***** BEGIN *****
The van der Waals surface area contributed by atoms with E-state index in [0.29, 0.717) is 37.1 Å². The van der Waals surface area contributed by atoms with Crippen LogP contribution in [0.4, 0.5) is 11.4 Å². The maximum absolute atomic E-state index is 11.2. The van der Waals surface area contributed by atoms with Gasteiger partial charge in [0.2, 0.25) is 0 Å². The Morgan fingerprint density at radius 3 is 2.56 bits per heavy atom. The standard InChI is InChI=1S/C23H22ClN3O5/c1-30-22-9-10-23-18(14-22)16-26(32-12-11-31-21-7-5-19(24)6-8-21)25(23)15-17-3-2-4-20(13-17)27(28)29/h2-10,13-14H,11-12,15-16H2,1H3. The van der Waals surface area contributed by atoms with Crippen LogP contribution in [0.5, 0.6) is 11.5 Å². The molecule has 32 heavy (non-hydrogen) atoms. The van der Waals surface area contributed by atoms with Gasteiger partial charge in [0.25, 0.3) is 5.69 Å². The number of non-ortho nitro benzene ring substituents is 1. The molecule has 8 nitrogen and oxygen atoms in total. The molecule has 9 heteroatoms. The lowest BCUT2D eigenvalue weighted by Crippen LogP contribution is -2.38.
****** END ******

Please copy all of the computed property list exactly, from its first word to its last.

The van der Waals surface area contributed by atoms with E-state index in [0.29, 0.717) is 37.1 Å². The van der Waals surface area contributed by atoms with Crippen LogP contribution in [0.4, 0.5) is 11.4 Å². The maximum absolute atomic E-state index is 11.2. The van der Waals surface area contributed by atoms with Gasteiger partial charge in [0.2, 0.25) is 0 Å². The Morgan fingerprint density at radius 3 is 2.56 bits per heavy atom. The standard InChI is InChI=1S/C23H22ClN3O5/c1-30-22-9-10-23-18(14-22)16-26(32-12-11-31-21-7-5-19(24)6-8-21)25(23)15-17-3-2-4-20(13-17)27(28)29/h2-10,13-14H,11-12,15-16H2,1H3. The van der Waals surface area contributed by atoms with Crippen LogP contribution in [0.5, 0.6) is 11.5 Å². The molecule has 32 heavy (non-hydrogen) atoms. The van der Waals surface area contributed by atoms with Gasteiger partial charge in [0.25, 0.3) is 5.69 Å². The number of non-ortho nitro benzene ring substituents is 1. The molecule has 8 nitrogen and oxygen atoms in total. The molecule has 9 heteroatoms. The lowest BCUT2D eigenvalue weighted by Crippen LogP contribution is -2.38.